When installing the motherboard, make sure it is properly supported and does not bend or warp in any way which could cause damage later on. Make sure there isn’t anything obstructing where cables should go either as this will prevent them from making a connection and powering up the computer correctly. Once installed into its proper place inside of your case, connect all of the necessary components including things like audio card jacks (if needed), USB ports and for cases that require it – front panel connectors (like headphone/microphone). When completed with all installation steps, use appropriate screws to secure the motherboard to its place inside of your case.


You can now begin connecting cables from power supply units and other devices like fans or cooling systems. The exact order is based on preference but it’s recommended going with things that require more energy first (like video cards) followed by less important items (like front panel connectors). Some users prefer using cable ties as well in order to keep everything organized and easier to manage later on if needed for upgrades/maintenance purposes. When finished with this step, secure any loose cords either underneath casing or along outer edges where they won’t get caught up on anything while operating the computer.

Do not plug in plugs just yet however! Before the computer can be powered on, you must install a fresh operating system (like Windows) and then update drivers for the motherboard. This is done to ensure that all components will work together as smoothly as possible at optimal performance levels before beginning any other tasks like gaming or online activity which could put more stress on your machine than necessary while still in its infancy stages.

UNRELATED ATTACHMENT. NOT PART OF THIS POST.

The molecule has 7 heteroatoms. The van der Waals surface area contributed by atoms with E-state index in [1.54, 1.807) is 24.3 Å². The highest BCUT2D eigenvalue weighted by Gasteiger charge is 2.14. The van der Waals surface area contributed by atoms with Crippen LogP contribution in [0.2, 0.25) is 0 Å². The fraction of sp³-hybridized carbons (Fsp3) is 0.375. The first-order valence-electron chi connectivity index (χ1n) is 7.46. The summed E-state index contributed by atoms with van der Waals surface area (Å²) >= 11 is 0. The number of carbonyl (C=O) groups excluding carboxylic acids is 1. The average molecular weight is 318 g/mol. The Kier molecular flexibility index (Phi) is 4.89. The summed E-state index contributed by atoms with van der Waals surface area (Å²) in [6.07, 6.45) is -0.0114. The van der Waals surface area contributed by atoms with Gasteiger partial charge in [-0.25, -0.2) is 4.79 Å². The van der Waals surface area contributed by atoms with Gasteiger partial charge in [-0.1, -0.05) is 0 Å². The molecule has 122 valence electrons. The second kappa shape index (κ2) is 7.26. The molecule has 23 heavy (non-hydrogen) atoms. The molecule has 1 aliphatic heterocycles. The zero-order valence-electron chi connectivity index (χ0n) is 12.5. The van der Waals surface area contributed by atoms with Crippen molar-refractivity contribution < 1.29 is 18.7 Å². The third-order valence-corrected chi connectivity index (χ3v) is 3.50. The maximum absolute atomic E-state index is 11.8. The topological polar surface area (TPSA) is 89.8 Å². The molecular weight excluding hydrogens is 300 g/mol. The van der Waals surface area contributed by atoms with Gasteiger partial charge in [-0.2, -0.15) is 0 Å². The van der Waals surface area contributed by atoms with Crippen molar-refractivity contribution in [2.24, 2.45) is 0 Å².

ITX Motherboard

When choosing an ITX motherboard pay attention to the dimensions of your case before you buy. If it’s too small then fitting everything inside may not be possible and vice versa if it’s bigger than necessary you’ll end up paying more money or wasting space that could have been better used elsewhere.

The length is typically around 18cm but some models are as short as 17cm so check carefully if there’s any chance of the case being too small. Measure your current motherboard and check it fits before buying a new one.

ITX motherboards are usually very compact so fitting them inside cases can take some time especially if you’re not used to working with hardware like this. They don’t come with standard power supply connectors, instead they use smaller pins that require an external connector purchased separately from most retailers or online stores which sell computer parts.


Nowadays, Mini-ITX motherboards are more popular than ever. The compact size and slim profile of these boards is making them the go-to choice for many applications where space is a concern such as home theater PCs or gaming rigs. However, there are some drawbacks to using smaller form factor motherboards that you may not know about.

Mini-ITX motherboards are often not capable of supporting the same connectivity features as their larger counterparts. For instance, Mini-ITX boards will often only have one PCI Express x16 slot for graphics cards which limits your options in terms of what kind of video card you can install. However, there are some benefits to using smaller smaller sized motherboards as well. For instance, Mini-ITX motherboards can be easily hidden away in small spaces such as behind a monitor or inside of an entertainment center.